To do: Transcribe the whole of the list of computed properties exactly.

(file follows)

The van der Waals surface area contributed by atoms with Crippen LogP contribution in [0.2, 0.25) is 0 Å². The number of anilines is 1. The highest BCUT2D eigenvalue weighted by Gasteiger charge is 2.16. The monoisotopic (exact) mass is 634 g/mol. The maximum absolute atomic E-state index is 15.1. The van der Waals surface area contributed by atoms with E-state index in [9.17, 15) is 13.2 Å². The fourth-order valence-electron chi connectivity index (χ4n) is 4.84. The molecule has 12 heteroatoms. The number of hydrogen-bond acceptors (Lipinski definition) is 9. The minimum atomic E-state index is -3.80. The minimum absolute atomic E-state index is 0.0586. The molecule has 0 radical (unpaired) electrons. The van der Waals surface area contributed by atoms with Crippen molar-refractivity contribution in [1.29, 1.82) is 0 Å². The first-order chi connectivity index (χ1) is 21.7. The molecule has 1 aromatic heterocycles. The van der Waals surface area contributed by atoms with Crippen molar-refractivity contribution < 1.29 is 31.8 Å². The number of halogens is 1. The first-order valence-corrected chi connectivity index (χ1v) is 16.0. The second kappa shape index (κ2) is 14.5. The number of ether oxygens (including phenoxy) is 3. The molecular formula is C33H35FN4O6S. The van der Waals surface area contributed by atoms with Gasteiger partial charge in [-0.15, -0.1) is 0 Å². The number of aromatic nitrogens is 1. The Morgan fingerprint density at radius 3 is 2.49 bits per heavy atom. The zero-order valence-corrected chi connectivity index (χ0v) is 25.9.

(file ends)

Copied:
The van der Waals surface area contributed by atoms with Crippen LogP contribution in [0.2, 0.25) is 0 Å². The number of anilines is 1. The highest BCUT2D eigenvalue weighted by Gasteiger charge is 2.16. The monoisotopic (exact) mass is 634 g/mol. The maximum absolute atomic E-state index is 15.1. The van der Waals surface area contributed by atoms with E-state index in [9.17, 15) is 13.2 Å². The fourth-order valence-electron chi connectivity index (χ4n) is 4.84. The molecule has 12 heteroatoms. The number of hydrogen-bond acceptors (Lipinski definition) is 9. The minimum atomic E-state index is -3.80. The minimum absolute atomic E-state index is 0.0586. The molecule has 0 radical (unpaired) electrons. The van der Waals surface area contributed by atoms with Crippen molar-refractivity contribution in [1.29, 1.82) is 0 Å². The first-order chi connectivity index (χ1) is 21.7. The molecule has 1 aromatic heterocycles. The van der Waals surface area contributed by atoms with Crippen molar-refractivity contribution < 1.29 is 31.8 Å². The number of halogens is 1. The first-order valence-corrected chi connectivity index (χ1v) is 16.0. The second kappa shape index (κ2) is 14.5. The number of ether oxygens (including phenoxy) is 3. The molecular formula is C33H35FN4O6S. The van der Waals surface area contributed by atoms with Gasteiger partial charge in [-0.15, -0.1) is 0 Å². The number of aromatic nitrogens is 1. The Morgan fingerprint density at radius 3 is 2.49 bits per heavy atom. The zero-order valence-corrected chi connectivity index (χ0v) is 25.9.